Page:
Berlioz: Harold en Italie
Lyon National Orchestra & Leonard Slatkin
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|1||Harold en Italie, Op. 16||Lise Berthaud, Lyon National Orchestra & Leonard Slatkin||--||Album Only||View in iTunes|
I. Harold aux montagnes. Scènes de mélancolie, de bonheur, et de joie. Adagio
|Lise Berthaud, Lyon National Orchestra & Leonard Slatkin||15:12||Work Only||View in iTunes|
II. Marche de pelerins chantant la prière du soir. Allegretto
|Lise Berthaud, Lyon National Orchestra & Leonard Slatkin||8:14||$0.99||View in iTunes|
III. Serenade d'un montagnard des Abruzzes à sa maitresse. Allegro assai
|Lise Berthaud, Lyon National Orchestra & Leonard Slatkin||6:01||$0.99||View in iTunes|
IV. Orgie de brigands. Souvenirs des scènes precedentes. Allegro frenetico
|Lise Berthaud, Lyon National Orchestra & Leonard Slatkin||12:45||Work Only||View in iTunes|
||Le carnaval romain, Op. 9||Lyon National Orchestra & Leonard Slatkin||8:44||$0.99||View in iTunes|
||Rêverie et Caprice, Op. 8||Giovanni Radivo, Lyon National Orchestra & Leonard Slatkin||8:41||$0.99||View in iTunes|
||Benvenuto Cellini, Op. 23: Overture||Lyon National Orchestra & Leonard Slatkin||10:46||Album Only||View in iTunes|
Fantastic Berlioz from Slatkin
I must confess to being something of a Leonard Slatkin fan, as I always find something of value in his recordings, this one being no exception. Berlioz’ “Harold en Italie” has much to offer the listener, being suggested by Byron’s “Childe Harold” – and what a wonderful ride this is. It is quiet and sensitive and rollicking (particularly in the fourth movement), fun, and just flat out lovely. And it is obvious that the Orchestre National de Lyon and Mr. Slatkin are having way too much fun playing this piece. As described in the sparse liner notes, it is no wonder that Paganini loved it when he finally heard it, and it is disappointing that he did not take to the piece when first examining it.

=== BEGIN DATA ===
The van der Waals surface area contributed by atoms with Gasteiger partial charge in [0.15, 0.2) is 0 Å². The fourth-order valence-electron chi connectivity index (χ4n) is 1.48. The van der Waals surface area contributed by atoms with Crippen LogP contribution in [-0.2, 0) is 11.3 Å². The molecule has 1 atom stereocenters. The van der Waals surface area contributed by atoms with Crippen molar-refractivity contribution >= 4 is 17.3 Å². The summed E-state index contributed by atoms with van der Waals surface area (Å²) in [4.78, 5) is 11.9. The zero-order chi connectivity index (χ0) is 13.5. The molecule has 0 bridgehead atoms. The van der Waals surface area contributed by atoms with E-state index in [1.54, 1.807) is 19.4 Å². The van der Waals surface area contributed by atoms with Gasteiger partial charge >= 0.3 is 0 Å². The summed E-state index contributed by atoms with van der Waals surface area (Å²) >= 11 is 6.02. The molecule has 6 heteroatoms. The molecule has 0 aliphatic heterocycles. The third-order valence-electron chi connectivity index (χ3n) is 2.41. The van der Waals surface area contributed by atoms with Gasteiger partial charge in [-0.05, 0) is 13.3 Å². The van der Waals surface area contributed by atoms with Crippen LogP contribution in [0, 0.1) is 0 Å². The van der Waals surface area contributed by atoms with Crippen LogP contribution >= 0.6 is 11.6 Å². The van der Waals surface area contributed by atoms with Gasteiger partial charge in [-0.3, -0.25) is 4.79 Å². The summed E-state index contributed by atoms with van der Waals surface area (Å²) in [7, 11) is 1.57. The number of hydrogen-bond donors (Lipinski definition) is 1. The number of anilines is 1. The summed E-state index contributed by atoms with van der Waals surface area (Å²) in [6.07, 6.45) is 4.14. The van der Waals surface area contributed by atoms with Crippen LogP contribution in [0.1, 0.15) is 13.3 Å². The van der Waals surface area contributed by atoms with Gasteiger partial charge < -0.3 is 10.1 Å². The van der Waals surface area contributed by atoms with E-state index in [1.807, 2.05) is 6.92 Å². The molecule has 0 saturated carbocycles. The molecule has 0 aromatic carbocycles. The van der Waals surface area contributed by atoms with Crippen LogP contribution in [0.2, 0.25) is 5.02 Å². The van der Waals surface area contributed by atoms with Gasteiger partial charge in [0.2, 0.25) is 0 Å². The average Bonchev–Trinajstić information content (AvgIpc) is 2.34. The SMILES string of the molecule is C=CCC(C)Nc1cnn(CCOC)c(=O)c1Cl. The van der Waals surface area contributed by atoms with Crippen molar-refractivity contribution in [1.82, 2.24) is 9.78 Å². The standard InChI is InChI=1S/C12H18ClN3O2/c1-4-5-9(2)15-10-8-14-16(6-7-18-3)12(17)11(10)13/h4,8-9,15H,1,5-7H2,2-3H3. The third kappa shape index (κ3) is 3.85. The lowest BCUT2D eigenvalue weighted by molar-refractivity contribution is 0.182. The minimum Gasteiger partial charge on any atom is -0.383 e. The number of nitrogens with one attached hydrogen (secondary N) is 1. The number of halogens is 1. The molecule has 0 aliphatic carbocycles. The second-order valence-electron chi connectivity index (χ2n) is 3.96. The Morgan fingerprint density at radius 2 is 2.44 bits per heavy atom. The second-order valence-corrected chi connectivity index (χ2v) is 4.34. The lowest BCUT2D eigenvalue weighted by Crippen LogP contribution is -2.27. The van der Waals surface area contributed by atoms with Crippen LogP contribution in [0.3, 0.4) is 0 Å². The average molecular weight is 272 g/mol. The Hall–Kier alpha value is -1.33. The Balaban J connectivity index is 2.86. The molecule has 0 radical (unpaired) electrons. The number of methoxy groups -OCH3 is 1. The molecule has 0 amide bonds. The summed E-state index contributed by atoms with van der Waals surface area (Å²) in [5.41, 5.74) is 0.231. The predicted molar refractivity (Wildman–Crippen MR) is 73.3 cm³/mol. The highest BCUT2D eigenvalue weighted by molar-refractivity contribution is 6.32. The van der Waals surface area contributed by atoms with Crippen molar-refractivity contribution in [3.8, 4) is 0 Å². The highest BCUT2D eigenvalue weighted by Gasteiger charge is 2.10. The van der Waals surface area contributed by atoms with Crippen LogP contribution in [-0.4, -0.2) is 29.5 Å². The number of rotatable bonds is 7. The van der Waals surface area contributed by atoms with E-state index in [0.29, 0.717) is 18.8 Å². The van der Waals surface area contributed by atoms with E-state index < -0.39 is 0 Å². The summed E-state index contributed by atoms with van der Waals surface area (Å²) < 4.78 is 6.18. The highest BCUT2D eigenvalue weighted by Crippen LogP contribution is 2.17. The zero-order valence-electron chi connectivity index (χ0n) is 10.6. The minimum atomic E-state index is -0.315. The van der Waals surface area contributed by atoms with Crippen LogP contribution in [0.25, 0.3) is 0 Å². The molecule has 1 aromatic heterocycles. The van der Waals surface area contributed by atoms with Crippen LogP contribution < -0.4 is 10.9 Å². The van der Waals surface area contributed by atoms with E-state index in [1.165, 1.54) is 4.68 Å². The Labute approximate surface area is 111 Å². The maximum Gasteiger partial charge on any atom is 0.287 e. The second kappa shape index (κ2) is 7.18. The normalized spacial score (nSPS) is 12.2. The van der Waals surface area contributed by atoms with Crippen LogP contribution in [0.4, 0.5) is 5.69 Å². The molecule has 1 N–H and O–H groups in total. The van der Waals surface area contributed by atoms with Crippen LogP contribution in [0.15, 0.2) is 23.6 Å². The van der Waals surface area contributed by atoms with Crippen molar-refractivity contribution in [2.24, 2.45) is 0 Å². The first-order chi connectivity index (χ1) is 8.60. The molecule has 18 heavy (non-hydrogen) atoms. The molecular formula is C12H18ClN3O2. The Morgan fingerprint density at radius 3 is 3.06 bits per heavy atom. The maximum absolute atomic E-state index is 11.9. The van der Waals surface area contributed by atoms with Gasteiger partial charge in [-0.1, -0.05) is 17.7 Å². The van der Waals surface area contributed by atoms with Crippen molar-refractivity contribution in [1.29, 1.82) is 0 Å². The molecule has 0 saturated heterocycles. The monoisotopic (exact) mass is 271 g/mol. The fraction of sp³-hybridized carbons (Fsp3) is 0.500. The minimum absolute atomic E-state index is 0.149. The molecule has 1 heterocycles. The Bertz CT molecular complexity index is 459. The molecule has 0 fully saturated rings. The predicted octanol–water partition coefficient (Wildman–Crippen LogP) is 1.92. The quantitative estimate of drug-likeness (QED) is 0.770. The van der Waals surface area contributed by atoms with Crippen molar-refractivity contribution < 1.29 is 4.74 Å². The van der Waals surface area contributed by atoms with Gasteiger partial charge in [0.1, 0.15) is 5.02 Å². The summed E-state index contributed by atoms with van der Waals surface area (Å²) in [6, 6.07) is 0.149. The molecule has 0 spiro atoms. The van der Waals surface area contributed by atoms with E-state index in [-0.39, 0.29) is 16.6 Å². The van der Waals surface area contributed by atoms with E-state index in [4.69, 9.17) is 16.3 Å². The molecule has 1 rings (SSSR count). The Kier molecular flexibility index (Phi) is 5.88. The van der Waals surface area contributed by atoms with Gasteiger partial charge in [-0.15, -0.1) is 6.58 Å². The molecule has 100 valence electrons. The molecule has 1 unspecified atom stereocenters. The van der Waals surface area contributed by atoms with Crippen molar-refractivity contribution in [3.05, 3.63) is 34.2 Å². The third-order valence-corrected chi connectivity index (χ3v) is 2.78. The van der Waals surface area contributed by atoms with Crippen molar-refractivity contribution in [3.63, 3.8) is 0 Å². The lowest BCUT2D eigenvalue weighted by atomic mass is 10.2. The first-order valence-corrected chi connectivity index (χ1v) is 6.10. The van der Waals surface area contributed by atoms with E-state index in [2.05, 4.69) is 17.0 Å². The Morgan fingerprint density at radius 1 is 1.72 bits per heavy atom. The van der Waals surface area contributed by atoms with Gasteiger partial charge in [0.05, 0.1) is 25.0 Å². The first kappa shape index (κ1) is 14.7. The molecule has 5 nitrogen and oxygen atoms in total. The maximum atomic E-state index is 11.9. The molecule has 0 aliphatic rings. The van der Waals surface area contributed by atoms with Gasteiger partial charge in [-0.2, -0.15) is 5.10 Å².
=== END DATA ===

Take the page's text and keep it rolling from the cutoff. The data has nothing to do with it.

This is not to say that the other works on this disc are lesser – the “Overture: Le carnival romain, Op. 9, H95” is simply delightful, as bright as it is clever. Track 6, Reverie et Caprice (Op. 8, H88), is gorgeous – clearly written to show off the emotional qualities of the violin while at the same time demonstrating what a well-crafted partnership with a gifted orchestra can accomplish. This is a marvelous piece. The last work on the recording, “Overture: Benvenuto Cellini, Op. 23, H. 76”, is wonderfully orchestrated, and definitely requires a balance between the orchestra and the soloist. While well performed, this is arguably the piece with the most delicate balancing act on the program. As presented here, it serves as an example of what a good conductor can accomplish with a talented orchestra, and both entities should be very proud of what is presented here.
This all digital recording is as much of a treat for the ears as it is for the Berlioz lover in this listener – it is clear and crisp and warm and fun. Leonard Slatkin has delivered again, as has Naxos, and I very much recommend this disc.